Autosomal DNA refers to the DNA in the "autosome" chromosomes, the non-sex chromosomes. Humans have 2 copies of 23 chromosomes (1 from the mother and 1 from the father) and one chromosome determines a person's sex - 2 Xs for female and 1 X and 1 Y for male. The other 22 are the autosome chromosomes.
The DNA from each parent's 2 copies of the 22 chromosomes is randomly combined to create 1 new set of 22 chromosomes. And each parent passes his and her new set of the 22 autosome chromosomes to a child. So a child receives 1 copy of each autosome chromosome from his or her mother and 1 copy from his or her father.
The DNA in these autosome chromosomes is passed unchanged from both mother and father to the child and so 1/2 of a child's DNA should be the same as 1/2 of the mother's DNA and 1/2 of a child's DNA should be the same as 1/2 of the father's DNA.
Since the selection of the father's and mother's DNA for a child's 22 chromosomes is a random process siblings will receive some DNA from each parent that is the same and some that is different. So on average siblings should share about 50% of DNA from their parents.
We know that the DNA from the autosome chromosomes is passed unchanged from both mother and father to each of their children but from scientific studies we also know that there are occasional mutations or changes in the DNA when it is passed from a parent to a child.
If a child receives the mother's or father's DNA with a small mutation or change then the child will pass on that mutated or changed Autosomal DNA to his or her children who will pass on that mutated or changed Autosomal DNA to the next generation.
So when mistakes occur and some sections of the DNA are passed from parent to child with changes or mutations genealogists can use each of these changes or mutations as new branches of a DNA family tree that can be used to help understand the relationships among ancestors and descendants over time.
Scientists know which sections of the Autosomal DNA have changed or mutated most often over the years and so the Autosomal DNA Test uses these most changed or mutated DNA sections on the 22 autosome chromosomes.
Today the major Autosomal DNA testing companies evaluate a person's DNA at approximately 700,000 to 800,000 different locations and they determine what nucleotide or base pair is at each location.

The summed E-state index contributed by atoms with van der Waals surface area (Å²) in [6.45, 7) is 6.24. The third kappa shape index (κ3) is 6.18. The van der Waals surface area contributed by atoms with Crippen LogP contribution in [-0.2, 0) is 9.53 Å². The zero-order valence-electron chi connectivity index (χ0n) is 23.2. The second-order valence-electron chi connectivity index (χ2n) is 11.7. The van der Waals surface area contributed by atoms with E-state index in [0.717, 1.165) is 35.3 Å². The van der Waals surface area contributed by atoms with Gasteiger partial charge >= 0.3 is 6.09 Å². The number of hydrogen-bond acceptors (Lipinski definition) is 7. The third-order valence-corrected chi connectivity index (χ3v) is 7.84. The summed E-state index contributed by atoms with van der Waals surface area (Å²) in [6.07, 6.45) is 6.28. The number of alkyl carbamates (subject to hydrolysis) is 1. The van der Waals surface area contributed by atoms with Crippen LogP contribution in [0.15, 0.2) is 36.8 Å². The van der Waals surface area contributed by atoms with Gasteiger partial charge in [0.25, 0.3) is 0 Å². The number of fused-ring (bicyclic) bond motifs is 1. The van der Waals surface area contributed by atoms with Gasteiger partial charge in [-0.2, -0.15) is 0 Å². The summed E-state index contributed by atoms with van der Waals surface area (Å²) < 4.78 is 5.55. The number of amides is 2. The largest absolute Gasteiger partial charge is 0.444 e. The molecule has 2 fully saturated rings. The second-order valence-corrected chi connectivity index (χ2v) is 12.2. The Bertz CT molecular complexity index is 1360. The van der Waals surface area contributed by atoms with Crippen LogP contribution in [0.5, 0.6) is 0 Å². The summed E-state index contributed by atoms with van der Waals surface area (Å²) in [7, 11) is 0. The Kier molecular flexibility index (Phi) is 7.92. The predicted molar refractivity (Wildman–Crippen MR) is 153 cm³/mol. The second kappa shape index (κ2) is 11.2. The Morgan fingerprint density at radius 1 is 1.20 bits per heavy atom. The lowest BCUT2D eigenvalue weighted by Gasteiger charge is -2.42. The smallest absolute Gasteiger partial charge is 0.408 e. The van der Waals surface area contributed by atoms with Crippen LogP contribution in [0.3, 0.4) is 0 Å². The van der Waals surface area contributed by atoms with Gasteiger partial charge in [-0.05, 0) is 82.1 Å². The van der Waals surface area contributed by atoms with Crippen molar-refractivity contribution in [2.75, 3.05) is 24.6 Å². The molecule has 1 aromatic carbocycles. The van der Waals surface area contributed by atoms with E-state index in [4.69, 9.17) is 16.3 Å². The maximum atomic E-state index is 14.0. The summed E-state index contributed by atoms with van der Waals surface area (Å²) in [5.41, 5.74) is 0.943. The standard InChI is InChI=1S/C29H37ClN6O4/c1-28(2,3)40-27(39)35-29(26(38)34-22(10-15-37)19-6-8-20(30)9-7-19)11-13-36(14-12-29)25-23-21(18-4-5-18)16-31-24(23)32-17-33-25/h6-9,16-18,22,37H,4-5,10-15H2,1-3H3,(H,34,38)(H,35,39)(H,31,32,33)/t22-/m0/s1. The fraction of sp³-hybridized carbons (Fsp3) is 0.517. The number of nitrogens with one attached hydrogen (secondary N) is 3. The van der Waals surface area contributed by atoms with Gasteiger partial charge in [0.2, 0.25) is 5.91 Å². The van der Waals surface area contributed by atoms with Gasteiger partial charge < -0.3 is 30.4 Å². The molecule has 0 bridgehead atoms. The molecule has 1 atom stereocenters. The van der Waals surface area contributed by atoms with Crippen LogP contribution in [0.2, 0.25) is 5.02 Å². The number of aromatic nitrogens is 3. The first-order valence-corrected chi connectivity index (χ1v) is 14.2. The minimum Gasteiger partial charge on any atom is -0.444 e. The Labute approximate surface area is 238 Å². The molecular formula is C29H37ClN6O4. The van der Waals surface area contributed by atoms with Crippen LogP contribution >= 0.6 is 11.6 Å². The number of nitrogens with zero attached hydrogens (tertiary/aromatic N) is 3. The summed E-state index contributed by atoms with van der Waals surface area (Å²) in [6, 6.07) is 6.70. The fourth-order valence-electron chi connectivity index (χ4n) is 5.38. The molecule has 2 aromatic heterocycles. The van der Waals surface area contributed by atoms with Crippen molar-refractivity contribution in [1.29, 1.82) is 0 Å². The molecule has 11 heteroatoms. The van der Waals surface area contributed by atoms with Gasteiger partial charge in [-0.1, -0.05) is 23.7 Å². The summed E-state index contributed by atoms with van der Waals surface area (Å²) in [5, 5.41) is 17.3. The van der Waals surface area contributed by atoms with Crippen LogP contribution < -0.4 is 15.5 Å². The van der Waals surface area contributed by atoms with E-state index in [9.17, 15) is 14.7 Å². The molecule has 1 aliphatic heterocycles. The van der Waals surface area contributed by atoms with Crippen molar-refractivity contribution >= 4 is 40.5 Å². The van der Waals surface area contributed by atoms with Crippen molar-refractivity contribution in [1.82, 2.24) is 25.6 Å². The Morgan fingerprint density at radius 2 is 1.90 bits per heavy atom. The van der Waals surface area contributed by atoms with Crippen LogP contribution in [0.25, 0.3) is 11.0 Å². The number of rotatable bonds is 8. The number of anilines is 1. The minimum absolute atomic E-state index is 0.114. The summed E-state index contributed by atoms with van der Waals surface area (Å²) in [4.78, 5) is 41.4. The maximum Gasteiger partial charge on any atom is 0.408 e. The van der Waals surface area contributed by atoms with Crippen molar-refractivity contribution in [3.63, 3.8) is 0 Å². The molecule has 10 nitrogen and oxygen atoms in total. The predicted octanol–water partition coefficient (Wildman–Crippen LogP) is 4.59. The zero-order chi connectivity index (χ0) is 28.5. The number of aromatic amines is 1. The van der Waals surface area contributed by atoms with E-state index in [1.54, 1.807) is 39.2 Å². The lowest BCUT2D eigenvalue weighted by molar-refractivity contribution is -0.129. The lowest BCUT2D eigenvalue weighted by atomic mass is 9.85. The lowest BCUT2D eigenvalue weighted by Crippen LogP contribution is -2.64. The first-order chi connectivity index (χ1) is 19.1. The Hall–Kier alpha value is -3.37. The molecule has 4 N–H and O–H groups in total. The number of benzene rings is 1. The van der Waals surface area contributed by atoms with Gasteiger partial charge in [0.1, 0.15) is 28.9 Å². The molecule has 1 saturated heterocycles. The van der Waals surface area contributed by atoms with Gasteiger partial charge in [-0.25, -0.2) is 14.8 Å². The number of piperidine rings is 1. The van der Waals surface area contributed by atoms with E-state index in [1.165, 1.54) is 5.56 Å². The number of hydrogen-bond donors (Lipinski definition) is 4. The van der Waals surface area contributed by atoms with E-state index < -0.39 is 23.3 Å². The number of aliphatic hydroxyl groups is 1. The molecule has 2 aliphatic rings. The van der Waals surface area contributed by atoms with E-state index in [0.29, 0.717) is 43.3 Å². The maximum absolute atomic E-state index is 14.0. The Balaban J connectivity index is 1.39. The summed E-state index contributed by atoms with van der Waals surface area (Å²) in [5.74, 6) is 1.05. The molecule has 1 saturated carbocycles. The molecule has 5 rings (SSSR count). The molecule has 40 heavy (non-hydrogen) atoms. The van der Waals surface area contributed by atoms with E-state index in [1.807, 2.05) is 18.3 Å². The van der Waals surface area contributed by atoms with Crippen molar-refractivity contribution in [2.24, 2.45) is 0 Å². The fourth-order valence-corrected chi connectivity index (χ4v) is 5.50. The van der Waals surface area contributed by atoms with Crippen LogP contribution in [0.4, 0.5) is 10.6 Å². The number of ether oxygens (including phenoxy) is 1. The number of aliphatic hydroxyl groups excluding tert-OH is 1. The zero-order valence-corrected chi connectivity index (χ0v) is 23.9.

The 4 nucleotides or base pairs are adenine (A), thymine (T), guanine (G) and cytosine (C). For more information about these nucleotides see our discussion Use DNA Testing to Determine Your Ancestry.
The results of the DNA testing at the different locations are usually reported as A, T, G or C to represent each of the 4 nucleotides or base pairs. Then these detected base pair results can be used for DNA comparisons.
Most testing companies will compare a person's DNA test results to the DNA test results of all the previously-tested people in the company's database. In general the more DNA matches 2 people have the closer they are related as "genetic cousins".
The testing company will usually provide a "tested individual" with a list of his or her DNA matches with individuals in its database. Based on the amount of Shared DNA or DNA Matches the individuals from the database might be listed under categories like "Immediate Family", "Close Family", "2nd Cousin", "3rd Cousin", "4th Cousin" and "Distant Cousin". The basis for including people in these categories will usually be explained by the testing company.
Most testing companies will also provide information so that you can contact any of your matches or "genetic cousins". With communication by email and/or notes tested individuals can try to determine their actual relationship with any of their "genetic cousins".
Most testing companies will also compare a person's DNA test results to the DNA of a "Reference Group" to estimate a person's ethnicity. Each company's "Reference Group" contains what the company believes to be good estimations of all the major ethnicity groups - perhaps 150 or more groups. Based on DNA matches the company will estimate a person's ethnicity.
An individual's ethnicity estimate might be something like this: